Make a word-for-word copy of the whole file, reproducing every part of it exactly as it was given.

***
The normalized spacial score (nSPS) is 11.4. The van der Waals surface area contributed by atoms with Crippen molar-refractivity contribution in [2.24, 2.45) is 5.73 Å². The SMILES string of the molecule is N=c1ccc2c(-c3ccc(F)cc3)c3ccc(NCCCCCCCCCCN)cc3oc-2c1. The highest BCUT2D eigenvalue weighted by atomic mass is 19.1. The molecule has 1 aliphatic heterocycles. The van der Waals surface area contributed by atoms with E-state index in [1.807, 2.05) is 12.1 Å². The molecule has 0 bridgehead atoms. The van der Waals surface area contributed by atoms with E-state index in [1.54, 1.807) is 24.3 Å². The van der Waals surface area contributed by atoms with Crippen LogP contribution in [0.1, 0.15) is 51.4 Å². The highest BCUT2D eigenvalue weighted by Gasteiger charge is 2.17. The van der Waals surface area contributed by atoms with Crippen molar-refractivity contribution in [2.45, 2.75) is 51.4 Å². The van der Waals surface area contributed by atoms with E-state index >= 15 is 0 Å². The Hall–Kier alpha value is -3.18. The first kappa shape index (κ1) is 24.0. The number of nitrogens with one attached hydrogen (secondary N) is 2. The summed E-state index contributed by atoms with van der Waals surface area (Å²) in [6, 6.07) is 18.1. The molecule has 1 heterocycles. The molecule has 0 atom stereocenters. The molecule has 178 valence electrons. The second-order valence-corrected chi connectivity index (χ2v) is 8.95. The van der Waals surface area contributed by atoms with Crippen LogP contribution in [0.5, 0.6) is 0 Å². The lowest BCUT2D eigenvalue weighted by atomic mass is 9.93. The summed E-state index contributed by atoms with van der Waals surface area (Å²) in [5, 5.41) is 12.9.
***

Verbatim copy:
The normalized spacial score (nSPS) is 11.4. The van der Waals surface area contributed by atoms with Crippen molar-refractivity contribution in [2.24, 2.45) is 5.73 Å². The SMILES string of the molecule is N=c1ccc2c(-c3ccc(F)cc3)c3ccc(NCCCCCCCCCCN)cc3oc-2c1. The highest BCUT2D eigenvalue weighted by atomic mass is 19.1. The molecule has 1 aliphatic heterocycles. The van der Waals surface area contributed by atoms with E-state index in [1.807, 2.05) is 12.1 Å². The molecule has 0 bridgehead atoms. The van der Waals surface area contributed by atoms with E-state index in [1.54, 1.807) is 24.3 Å². The van der Waals surface area contributed by atoms with Crippen LogP contribution in [0.1, 0.15) is 51.4 Å². The highest BCUT2D eigenvalue weighted by Gasteiger charge is 2.17. The van der Waals surface area contributed by atoms with Crippen molar-refractivity contribution in [2.45, 2.75) is 51.4 Å². The van der Waals surface area contributed by atoms with E-state index >= 15 is 0 Å². The Hall–Kier alpha value is -3.18. The first kappa shape index (κ1) is 24.0. The number of nitrogens with one attached hydrogen (secondary N) is 2. The summed E-state index contributed by atoms with van der Waals surface area (Å²) in [6, 6.07) is 18.1. The molecule has 1 heterocycles. The molecule has 0 atom stereocenters. The molecule has 178 valence electrons. The second-order valence-corrected chi connectivity index (χ2v) is 8.95. The van der Waals surface area contributed by atoms with Crippen LogP contribution in [0.5, 0.6) is 0 Å². The lowest BCUT2D eigenvalue weighted by atomic mass is 9.93. The summed E-state index contributed by atoms with van der Waals surface area (Å²) in [5, 5.41) is 12.9.